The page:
So we're in a bit of a no mans land for now, until we get confirmation of our first education session. Fingers crossed they find room for us in April so we can kick things off ASAP. If not April, we wont begin our education sessions until the end of June.
After we've completed all 4 education sessions, we come up for assessment. This includes DCP inspecting our home, assessing our relationship, checking our medical and police records and making recommendations. The decision will then be made by a panel as to whether or not our application to adopt and foster will be successful.
How Long will it Take?
That magic question! We've been told that it take approx. 12 months from your first education session to having your assessment and application approved. It is only after all of that has been done, that you file will be sent to families and you'll join the wait list for a child.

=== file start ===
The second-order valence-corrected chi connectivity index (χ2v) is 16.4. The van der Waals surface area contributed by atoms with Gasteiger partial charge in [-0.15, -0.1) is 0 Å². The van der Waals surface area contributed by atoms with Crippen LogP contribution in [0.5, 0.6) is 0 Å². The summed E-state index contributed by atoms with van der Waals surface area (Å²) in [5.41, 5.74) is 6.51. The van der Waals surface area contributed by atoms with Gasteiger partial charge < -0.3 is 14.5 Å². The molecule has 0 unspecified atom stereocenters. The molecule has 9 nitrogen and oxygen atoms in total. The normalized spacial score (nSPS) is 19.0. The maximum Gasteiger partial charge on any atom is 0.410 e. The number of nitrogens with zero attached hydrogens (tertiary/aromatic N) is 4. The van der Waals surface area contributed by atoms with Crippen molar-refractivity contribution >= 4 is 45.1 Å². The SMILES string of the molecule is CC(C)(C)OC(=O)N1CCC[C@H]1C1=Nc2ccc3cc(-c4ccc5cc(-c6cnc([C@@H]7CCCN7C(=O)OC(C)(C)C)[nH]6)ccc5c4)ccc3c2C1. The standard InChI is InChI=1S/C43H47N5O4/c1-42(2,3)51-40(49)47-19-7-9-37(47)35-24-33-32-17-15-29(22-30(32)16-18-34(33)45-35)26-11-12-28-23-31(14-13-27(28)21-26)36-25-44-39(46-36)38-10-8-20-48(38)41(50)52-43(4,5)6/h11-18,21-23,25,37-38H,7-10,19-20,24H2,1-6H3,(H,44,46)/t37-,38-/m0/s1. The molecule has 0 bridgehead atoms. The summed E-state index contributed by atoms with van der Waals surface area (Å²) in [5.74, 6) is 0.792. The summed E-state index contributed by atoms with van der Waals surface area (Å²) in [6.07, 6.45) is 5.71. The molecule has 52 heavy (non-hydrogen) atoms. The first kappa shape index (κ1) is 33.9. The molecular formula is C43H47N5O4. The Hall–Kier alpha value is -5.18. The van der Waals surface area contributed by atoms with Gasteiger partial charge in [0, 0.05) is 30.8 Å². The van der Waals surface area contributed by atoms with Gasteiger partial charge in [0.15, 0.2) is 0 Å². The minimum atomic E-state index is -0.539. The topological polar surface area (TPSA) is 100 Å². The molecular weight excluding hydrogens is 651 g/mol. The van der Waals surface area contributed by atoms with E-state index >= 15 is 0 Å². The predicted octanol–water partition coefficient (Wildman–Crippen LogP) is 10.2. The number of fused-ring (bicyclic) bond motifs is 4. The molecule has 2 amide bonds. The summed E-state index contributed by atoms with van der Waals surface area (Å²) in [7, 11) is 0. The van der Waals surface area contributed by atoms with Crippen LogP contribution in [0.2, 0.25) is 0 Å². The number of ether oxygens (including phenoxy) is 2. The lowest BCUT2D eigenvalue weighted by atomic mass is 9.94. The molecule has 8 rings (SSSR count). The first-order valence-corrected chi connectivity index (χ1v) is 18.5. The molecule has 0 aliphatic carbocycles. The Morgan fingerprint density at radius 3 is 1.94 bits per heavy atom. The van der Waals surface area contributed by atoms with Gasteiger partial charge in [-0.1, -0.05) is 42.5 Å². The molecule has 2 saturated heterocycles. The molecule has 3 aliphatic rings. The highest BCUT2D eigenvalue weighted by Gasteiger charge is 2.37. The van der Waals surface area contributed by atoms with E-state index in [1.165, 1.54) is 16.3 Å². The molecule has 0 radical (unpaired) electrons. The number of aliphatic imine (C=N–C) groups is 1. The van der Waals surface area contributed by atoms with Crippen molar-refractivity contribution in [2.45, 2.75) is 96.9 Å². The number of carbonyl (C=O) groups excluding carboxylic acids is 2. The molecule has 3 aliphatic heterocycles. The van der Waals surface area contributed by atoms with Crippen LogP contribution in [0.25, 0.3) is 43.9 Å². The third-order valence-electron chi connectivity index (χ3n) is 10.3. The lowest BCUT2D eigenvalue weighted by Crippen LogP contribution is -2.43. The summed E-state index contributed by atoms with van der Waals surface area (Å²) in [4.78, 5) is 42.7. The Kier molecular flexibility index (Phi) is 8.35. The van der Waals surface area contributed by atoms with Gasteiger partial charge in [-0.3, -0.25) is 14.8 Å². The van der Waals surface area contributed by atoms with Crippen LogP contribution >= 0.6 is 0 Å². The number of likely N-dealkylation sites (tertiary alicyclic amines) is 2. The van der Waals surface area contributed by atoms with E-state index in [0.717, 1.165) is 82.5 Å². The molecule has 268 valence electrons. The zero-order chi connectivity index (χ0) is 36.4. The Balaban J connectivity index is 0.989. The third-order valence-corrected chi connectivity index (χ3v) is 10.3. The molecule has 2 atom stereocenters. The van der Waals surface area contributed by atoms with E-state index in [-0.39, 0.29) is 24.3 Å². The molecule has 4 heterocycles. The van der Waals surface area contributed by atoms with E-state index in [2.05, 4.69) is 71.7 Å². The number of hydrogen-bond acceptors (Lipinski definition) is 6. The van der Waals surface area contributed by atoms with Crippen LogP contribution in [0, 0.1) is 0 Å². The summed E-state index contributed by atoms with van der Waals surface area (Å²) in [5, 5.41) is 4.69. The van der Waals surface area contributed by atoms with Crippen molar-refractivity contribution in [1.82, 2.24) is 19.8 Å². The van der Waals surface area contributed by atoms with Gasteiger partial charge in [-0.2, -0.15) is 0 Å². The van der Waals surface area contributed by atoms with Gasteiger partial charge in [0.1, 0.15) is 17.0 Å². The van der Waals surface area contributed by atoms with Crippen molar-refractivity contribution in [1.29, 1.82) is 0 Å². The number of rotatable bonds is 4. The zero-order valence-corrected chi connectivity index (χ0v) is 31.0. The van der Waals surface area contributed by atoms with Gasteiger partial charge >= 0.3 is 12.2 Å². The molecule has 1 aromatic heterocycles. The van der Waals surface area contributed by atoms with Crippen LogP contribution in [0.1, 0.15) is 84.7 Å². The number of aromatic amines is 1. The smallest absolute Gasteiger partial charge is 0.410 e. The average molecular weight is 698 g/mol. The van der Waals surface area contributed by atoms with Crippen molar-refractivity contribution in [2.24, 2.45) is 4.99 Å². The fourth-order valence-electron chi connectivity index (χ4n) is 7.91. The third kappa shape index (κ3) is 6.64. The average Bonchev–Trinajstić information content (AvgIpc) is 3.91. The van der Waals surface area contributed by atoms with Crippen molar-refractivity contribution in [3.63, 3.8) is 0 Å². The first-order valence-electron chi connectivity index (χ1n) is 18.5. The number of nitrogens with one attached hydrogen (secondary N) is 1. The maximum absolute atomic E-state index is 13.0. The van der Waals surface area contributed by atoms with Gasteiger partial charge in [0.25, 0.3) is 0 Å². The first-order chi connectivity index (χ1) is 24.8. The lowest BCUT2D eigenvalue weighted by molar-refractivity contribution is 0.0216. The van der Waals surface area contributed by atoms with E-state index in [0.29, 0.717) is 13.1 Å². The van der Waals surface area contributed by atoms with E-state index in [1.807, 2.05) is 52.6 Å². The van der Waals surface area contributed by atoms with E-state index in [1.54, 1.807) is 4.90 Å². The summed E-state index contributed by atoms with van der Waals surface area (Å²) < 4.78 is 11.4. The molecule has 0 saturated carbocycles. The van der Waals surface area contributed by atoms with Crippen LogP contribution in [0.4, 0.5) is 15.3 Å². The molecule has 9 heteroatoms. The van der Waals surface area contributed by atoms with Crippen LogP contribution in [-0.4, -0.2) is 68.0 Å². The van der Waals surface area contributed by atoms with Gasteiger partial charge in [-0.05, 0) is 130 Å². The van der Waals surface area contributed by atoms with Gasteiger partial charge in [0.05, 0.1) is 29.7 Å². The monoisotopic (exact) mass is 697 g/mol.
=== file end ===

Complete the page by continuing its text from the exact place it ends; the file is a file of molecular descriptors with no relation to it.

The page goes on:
So, depending on when we're admitted into the education program, we've looking at least 1.5 years before we submit our file for consideration for a child, and an indefinite wait to be matched. Although we are told that permanent foster carers are matched far quicker than adoptive parents, sometimes in a matter of weeks after approval.
How do we Feel?
I think we're running the gambit of emotions right now, but they are overwhelmingly positive. It felt very real to sit amongst other hopeful adoptive parents face to face with the department; after years of thought, the wheels are finally in motion. That feels amazing.
Hearing the speakers use phrases such "when your child is placed with you" made my heart soar. "Your" child. Our child. We are working to find our child. We are filling out forms for our child. I am eyeing off books and resources for our child! Unreal.
I plan on doing another Q & A with all the new information we've gathered in the near future, so if this post raised more questions than it answered... stay tuned.
I figured I'd break the monotony of healing project posts with a bit of an update on our adoption journey. You might recall that we announced our intention to adopt a child last year, before our wedding.